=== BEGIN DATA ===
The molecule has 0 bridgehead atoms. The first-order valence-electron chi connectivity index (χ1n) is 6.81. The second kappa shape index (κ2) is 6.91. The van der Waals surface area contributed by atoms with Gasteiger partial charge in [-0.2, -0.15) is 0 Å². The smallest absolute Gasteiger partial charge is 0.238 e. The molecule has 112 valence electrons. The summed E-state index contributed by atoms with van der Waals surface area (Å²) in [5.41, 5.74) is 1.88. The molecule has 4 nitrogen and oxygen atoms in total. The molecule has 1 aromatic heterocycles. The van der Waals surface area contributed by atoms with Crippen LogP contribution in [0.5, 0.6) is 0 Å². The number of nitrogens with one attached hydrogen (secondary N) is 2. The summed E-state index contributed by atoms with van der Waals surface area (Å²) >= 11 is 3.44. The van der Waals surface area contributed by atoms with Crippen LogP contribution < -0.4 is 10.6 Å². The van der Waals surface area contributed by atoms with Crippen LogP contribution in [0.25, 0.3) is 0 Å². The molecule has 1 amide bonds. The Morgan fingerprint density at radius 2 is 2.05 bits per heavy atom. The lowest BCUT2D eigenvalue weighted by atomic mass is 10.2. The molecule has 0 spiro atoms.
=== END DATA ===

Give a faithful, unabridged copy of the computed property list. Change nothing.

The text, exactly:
The molecule has 0 bridgehead atoms. The first-order valence-electron chi connectivity index (χ1n) is 6.81. The second kappa shape index (κ2) is 6.91. The van der Waals surface area contributed by atoms with Gasteiger partial charge in [-0.2, -0.15) is 0 Å². The smallest absolute Gasteiger partial charge is 0.238 e. The molecule has 112 valence electrons. The summed E-state index contributed by atoms with van der Waals surface area (Å²) in [5.41, 5.74) is 1.88. The molecule has 4 nitrogen and oxygen atoms in total. The molecule has 1 aromatic heterocycles. The van der Waals surface area contributed by atoms with Crippen LogP contribution in [0.5, 0.6) is 0 Å². The number of nitrogens with one attached hydrogen (secondary N) is 2. The summed E-state index contributed by atoms with van der Waals surface area (Å²) >= 11 is 3.44. The van der Waals surface area contributed by atoms with Crippen LogP contribution < -0.4 is 10.6 Å². The van der Waals surface area contributed by atoms with Crippen LogP contribution in [0.25, 0.3) is 0 Å². The molecule has 1 amide bonds. The Morgan fingerprint density at radius 2 is 2.05 bits per heavy atom. The lowest BCUT2D eigenvalue weighted by atomic mass is 10.2. The molecule has 0 spiro atoms.